NOTE: I'll begin this experience report with a brief disclaimer. It's been less than two years since I've returned to shooting 35mm film after switching to digital photography over 20 years ago. I've inundated myself in as much film education as I could find between web articles and advice from experienced film shooters. But, with my former experience way in the past and limited recent experience, this review is coming from a relative novice point of view.
My Gen-Z kids think shooting 35 film is stupid. I remember when my daughter was about 8 years old, my mom came to visit, and she brought with her a disposable film camera, which she quickly filled with images of her grandkids. When my daughter asked to see the photos, my mom explained that she had to develop the roll and order prints. My daughter looked confused so I explained that with the film we can't see the photos right away. We have to wait until the camera can't take any more pictures, then take it to CVS, where they will "develop" the film with chemicals, then create printed photos. Sometimes we can get the pictures right away and sometimes we have to wait a few days. Her question was "do we still have to pay even if the pictures are bad". Yes, I said. Her retort, "That's stupid!".
I'll admit this right now. I was wrong. Shooting 35mm film can be fun. Let's be clear, I think digital photography is superior to 35mm film photography in every way. Autofocus, higher resolution, better quality lenses, size, etc. Digital is unbeatable. However, just like with cars, sometimes using older technology can be a fun way to connect to the past and shared experiences.
Because all the cool kids are doing it, which I know is a silly reason to do anything, I have been rediscovering film photography. Maybe my wanting to shoot film stems from my the passing of my father last year and working through my emotions and memories of his photography, and maybe some of it is the challenge of relearning an old skill. Also, I thought it could be fun. Shooting film with old 1970s and 1980s era film SLRs, an Asahi Optical Co. Spotmatic II and a Pentax P3, means shooting with no light meter and/or manual focusing without any visual aids and being limited by the speed of the film which further limits the range of shutter speeds and aperture combinations.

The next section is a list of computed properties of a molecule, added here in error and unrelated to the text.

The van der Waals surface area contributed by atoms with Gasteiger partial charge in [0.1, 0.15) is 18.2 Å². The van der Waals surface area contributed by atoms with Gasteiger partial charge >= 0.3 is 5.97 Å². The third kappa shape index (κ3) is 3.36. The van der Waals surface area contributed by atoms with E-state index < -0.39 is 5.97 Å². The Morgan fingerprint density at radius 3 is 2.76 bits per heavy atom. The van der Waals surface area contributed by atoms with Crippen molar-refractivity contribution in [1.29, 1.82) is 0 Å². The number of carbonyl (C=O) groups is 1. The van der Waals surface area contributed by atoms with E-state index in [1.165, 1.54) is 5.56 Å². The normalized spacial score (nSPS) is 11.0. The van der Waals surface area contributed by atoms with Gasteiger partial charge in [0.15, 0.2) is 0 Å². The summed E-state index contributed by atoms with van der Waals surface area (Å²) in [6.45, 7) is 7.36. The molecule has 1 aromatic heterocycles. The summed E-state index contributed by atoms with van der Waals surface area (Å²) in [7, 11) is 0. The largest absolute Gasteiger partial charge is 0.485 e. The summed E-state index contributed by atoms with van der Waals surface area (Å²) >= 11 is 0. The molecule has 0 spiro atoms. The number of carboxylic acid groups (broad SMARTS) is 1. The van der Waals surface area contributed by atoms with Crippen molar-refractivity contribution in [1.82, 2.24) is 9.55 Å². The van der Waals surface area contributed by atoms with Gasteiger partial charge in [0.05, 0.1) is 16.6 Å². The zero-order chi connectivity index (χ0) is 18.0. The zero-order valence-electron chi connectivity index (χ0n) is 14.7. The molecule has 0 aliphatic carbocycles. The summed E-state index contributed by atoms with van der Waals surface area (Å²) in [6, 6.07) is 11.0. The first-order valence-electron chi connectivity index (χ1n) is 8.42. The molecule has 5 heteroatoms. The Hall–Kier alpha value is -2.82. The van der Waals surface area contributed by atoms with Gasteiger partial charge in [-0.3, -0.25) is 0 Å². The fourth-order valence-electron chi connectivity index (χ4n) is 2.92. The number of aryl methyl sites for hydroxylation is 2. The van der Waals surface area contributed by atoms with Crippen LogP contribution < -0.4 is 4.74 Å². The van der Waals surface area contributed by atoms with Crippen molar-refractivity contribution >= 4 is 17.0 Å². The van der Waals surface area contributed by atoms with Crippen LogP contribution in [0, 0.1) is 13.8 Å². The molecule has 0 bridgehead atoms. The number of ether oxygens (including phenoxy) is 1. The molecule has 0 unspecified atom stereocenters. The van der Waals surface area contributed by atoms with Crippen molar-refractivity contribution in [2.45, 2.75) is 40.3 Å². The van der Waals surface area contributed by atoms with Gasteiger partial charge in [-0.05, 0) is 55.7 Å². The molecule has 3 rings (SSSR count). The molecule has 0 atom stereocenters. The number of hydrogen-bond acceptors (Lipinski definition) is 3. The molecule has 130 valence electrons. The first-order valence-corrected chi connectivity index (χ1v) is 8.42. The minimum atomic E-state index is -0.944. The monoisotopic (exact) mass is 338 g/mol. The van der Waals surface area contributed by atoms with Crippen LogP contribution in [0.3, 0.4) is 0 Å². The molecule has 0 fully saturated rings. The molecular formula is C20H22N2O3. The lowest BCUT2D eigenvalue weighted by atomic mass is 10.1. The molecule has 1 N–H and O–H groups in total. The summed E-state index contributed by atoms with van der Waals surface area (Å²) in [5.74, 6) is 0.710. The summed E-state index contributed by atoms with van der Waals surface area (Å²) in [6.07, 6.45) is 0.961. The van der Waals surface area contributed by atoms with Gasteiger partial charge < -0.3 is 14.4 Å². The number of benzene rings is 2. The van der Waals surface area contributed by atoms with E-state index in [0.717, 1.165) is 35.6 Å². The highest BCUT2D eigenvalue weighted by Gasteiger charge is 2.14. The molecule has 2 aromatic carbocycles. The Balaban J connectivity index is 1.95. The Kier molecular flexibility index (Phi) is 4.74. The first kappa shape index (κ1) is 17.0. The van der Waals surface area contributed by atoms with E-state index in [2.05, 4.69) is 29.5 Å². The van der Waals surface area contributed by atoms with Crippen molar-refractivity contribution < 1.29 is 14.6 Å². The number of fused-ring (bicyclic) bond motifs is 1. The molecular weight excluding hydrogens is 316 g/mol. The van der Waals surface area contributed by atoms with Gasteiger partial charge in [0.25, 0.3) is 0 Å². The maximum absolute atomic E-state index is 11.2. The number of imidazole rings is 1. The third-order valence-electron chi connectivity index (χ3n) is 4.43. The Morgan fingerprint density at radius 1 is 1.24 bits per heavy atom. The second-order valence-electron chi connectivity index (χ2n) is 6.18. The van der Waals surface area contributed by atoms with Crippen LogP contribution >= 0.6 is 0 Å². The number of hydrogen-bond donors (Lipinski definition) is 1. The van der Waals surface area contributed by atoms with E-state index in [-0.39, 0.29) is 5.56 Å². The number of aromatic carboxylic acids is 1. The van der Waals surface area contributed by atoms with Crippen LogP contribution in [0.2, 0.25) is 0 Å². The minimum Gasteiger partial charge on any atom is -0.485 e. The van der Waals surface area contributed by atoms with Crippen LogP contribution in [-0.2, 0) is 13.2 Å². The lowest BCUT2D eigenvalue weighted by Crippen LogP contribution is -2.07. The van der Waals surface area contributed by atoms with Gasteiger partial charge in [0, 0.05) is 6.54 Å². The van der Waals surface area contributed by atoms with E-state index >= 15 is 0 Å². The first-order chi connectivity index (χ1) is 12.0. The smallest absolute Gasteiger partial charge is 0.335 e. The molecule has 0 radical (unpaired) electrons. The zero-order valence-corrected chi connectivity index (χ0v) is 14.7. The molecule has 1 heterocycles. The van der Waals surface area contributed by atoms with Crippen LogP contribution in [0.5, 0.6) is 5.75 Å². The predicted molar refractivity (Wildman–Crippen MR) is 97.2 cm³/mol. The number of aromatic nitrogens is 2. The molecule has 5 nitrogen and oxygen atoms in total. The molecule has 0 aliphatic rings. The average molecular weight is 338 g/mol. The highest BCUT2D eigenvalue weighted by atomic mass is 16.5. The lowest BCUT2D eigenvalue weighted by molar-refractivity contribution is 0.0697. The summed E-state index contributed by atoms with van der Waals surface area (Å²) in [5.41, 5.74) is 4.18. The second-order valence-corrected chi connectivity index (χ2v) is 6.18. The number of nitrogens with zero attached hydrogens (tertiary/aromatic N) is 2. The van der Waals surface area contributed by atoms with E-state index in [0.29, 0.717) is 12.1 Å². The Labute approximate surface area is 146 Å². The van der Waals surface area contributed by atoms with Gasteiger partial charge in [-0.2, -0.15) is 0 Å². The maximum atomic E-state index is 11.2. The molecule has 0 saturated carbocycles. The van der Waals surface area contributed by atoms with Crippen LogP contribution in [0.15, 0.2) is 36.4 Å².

The last time I shot a roll of film was 1999, shortly after my first child was born. My first attempt at shooting film after all these years was mostly a failure. But I persist and recently completed shooting a 35mm roll of Ilford HP5 Plus 400 in my Pentax P3 using a rubber band to hold the film door shut. The images below are from that roll.
I mailed two rolls of film to be processed at The Darkroom in San Clemente, California. The Darkroom develops colour print (C-41), slide (E-6) and Black & White in 35mm and other formats and provides prints and/or negative scans.
With every roll of film developed, The Darkroom scans the film and negatives in one of three scan sizes. The Darkroom states that Standard Scans and Enhanced scans are recommended for 5x7 inches and for prints up to 12x18 inches respectively. Super Scans are 4492×6774 pixel JPEGs scanned from 35 mm film and are downloaded only. The Darkroom claims these are perfect for
giant prints. I ordered no prints but opted for the Super Scans and access to online gallery to download the scanned images. Developing and scanning my roll of Ilford HP5 Plus 400 costs me $20 before shipping and handling.
One of the downsides of shooting film is that unless one has the patience to record the settings for every shot into a notebook, the metadata about the photograph is not captured. It took me some time to recall the date when some of these were captured, but I have no clue at to time of day, shutter speed, aperture, etc. I used Exif Editor to add in the camera and lens information.
My wife, the woman in the featured image, has this expression every time I point a camera in her direction but she had a bemused expression when I mentioned I was shooting and developing film. She saw the invoice for the film, watched me delete the 14 really bad images, and walked away shaking her head.
I am not convinced this was worth the effort and cost but I had already purchase rolls of Velvia, Ektachrome 100 and ADOX Scala 160.
Bhavna is the office manager for a local mental health and counselling practice. We attended an office dinner party hosted at Bhavna's employer's home. The guests were gracious in allowing me to practice my photography on them. After the dinner party, Bhavna and I walked around downtown Lambertville, providing me with the opportunity to finish the roll. Some of the images were shot indoors and some outdoors in the late afternoon and early evening. It's not a cohesive set of images. The subject matter varied from portraiture to street to "je ne sais quoi".
If you want to see how to properly shoot Ilford HP5 Plus 400 see Jim Grey's post on
Shooting Ilford HP5 Plus.